Action anticipation and motor resonance in elite basketball players

Article metrics


We combined psychophysical and transcranial magnetic stimulation studies to investigate the dynamics of action anticipation and its underlying neural correlates in professional basketball players. Athletes predicted the success of free shots at a basket earlier and more accurately than did individuals with comparable visual experience (coaches or sports journalists) and novices. Moreover, performance between athletes and the other groups differed before the ball was seen to leave the model's hands, suggesting that athletes predicted the basket shot's fate by reading the body kinematics. Both visuo-motor and visual experts showed a selective increase of motor-evoked potentials during observation of basket shots. However, only athletes showed a time-specific motor activation during observation of erroneous basket throws. Results suggest that achieving excellence in sports may be related to the fine-tuning of specific anticipatory 'resonance' mechanisms that endow elite athletes' brains with the ability to predict others' actions ahead of their realization.

Access options

Rent or Buy article

Get time limited or full article access on ReadCube.


All prices are NET prices.

Figure 1: Behavioral data from experiment 1.
Figure 2: Corticospinal activation during observation of basket and soccer actions.
Figure 3: Corticospinal activation during observation of IN and OUT basket shots.
Figure 4: Kinematic analysis of upper and lower limb angle joints.


  1. 1

    Abernethy, B. Expertise, visual search and information pick-up in squash. Perception 19, 63–77 (1990).

  2. 2

    Allard, F., Graham, S. & Paarsalu, M.E. Perception in sport: basketball. J. Sport Exerc. Psychol. 2, 14–21 (1980).

  3. 3

    Williams, A.M. & Davids, K. Visual search strategy, selective attention and expertise in soccer. Res. Q. Exerc. Sport 69, 111–128 (1998).

  4. 4

    Starkes, J.L. Skill in field hockey: the nature of the cognitive advantage. J. Sport Exerc. Psychol. 9, 146–160 (1987).

  5. 5

    Starkes, J.L. & Allard, F. Perception in volleyball: the effects of competitive stress. J. Sport Exerc. Psychol. 5, 189–196 (1983).

  6. 6

    di Pellegrino, G., Fadiga, L., Fogassi, L., Gallese, V. & Rizzolatti, G. Understanding motor events: a neurophysiological study. Exp. Brain Res. 91, 176–180 (1992).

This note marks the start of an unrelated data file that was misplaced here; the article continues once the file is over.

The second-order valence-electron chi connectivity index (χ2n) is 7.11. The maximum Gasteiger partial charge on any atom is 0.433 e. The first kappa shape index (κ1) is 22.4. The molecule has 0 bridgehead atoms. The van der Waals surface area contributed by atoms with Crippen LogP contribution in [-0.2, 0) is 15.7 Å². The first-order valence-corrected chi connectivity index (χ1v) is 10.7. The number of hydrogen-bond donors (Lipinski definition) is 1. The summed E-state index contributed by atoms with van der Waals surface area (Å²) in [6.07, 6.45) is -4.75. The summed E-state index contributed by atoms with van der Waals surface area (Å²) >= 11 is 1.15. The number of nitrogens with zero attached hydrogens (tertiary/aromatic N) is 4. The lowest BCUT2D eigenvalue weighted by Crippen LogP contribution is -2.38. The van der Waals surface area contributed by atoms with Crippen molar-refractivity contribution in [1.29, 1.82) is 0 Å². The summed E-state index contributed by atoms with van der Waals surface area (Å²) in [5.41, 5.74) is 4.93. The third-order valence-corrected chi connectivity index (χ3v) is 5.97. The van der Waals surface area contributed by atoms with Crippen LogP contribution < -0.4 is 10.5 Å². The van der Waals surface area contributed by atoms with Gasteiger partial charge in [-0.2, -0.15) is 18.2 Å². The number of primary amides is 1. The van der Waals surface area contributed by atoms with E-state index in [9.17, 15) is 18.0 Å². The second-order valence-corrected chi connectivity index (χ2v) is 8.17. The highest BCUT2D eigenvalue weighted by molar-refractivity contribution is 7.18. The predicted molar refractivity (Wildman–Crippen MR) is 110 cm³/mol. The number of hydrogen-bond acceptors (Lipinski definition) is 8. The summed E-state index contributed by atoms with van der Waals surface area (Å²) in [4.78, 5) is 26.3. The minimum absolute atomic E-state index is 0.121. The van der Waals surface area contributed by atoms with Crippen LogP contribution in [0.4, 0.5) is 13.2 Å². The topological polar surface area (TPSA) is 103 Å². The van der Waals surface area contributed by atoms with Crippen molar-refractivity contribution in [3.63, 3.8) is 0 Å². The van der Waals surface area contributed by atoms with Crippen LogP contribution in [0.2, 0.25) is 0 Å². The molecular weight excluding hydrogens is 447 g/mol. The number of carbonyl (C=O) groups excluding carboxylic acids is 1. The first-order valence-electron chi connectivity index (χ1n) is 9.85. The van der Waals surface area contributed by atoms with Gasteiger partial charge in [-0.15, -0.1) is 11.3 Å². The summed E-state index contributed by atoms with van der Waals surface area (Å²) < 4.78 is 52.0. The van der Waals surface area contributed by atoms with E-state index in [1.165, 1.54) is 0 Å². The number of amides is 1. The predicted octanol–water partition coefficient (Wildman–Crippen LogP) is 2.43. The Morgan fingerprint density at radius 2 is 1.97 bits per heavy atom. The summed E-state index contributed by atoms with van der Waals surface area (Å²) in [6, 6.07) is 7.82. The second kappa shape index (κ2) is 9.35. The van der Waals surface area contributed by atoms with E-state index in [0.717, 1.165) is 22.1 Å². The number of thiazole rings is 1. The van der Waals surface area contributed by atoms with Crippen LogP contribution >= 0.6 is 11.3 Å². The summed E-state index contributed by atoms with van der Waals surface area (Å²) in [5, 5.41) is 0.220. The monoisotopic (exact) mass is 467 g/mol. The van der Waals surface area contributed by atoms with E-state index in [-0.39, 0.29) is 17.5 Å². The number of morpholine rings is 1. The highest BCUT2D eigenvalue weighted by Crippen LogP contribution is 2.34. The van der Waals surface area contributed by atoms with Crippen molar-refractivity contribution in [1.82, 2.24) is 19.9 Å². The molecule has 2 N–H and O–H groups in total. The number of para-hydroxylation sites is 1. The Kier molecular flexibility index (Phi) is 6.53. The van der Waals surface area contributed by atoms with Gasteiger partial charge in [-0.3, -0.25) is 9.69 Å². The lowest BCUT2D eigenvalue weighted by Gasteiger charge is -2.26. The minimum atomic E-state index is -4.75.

7. 7

    Gallese, V., Fadiga, L., Fogassi, L. & Rizzolatti, G. Action recognition in the premotor cortex. Brain 119, 593–609 (1996).

  8. 8

    Rizzolatti, G., Fadiga, L., Gallese, V. & Fogassi, L. Premotor cortex and the recognition of motor actions. Brain Res. Cogn. Brain Res. 3, 131–141 (1996).

  9. 9

    Rizzolatti, G., Fogassi, L. & Gallese, V. Neurophysiological mechanisms underlying the understanding and imitation of action. Nat. Rev. Neurosci. 2, 661–670 (2001).

  10. 10

    Fogassi, L. et al. Parietal lobe: from action organization to intention understanding. Science 308, 662–667 (2005).

  11. 11

    Hari, R. et al. Activation of human primary motor cortex during action observation: a neuromagnetic study. Proc. Natl. Acad. Sci. USA 95, 15061–15065 (1998).

  12. 12

    Rizzolatti, G. et al. Localization of grasp representations in humans by PET. 1. Observation versus execution. Exp. Brain Res. 111, 246–252 (1996).

  13. 13

    Grafton, S.T., Arbib, M.A., Fadiga, L. & Rizzolatti, G. Localization of grasp representations in humans by positron emission tomography. 2. Observation compared with imagination. Exp. Brain Res. 112, 103–111 (1996).

  14. 14

    Decety, J. et al. Brain activity during observation of actions. Influence of action content and subject's strategy. Brain 120, 1763–1777 (1997).

  15. 15

    Iacoboni, M. et al. Cortical mechanisms of human imitation. Science 286, 2526–2528 (1999).

  16. 16

    Buccino, G. et al. Action observation activates premotor and parietal areas in a somatotopic manner: an fMRI study. Eur. J. Neurosci. 13, 400–404 (2001).

  17. 17

    Fadiga, L., Fogassi, L., Pavesi, G. & Rizzolatti, G. Motor facilitation during action observation: a magnetic stimulation study. J. Neurophysiol. 73, 2608–2611 (1995).

  18. 18

    Romani, M., Cesari, P., Urgesi, C., Facchini, S. & Aglioti, S.M. Motor facilitation of the human cortico-spinal system during observation of bio-mechanically impossible movements. Neuroimage 26, 755–763 (2005).

  19. 19

    Calvo-Merino, B., Glaser, D.E., Grezes, J., Passingham, R.E. & Haggard, P. Action observation and acquired motor skills: an fMRI study with expert dancers. Cereb. Cortex 15, 1243–1249 (2005).

  20. 20

    Buccino, G. et al. Neural circuits involved in the recognition of actions performed by nonconspecifics: an fMRI study. J. Cogn. Neurosci. 16, 114–126 (2004).

  21. 21

    Calvo-Merino, B., Grezes, J., Glaser, D.E., Passingham, R.E. & Haggard, P. Seeing or doing? Influence of visual and motor familiarity in action observation. Curr. Biol. 16, 1905–1910 (2006).

  22. 22

    Cross, E.S., Hamilton, A.F. & Grafton, S.T. Building a motor simulation de novo: observation of dance by dancers. Neuroimage 31, 1257–1267 (2006).

  23. 23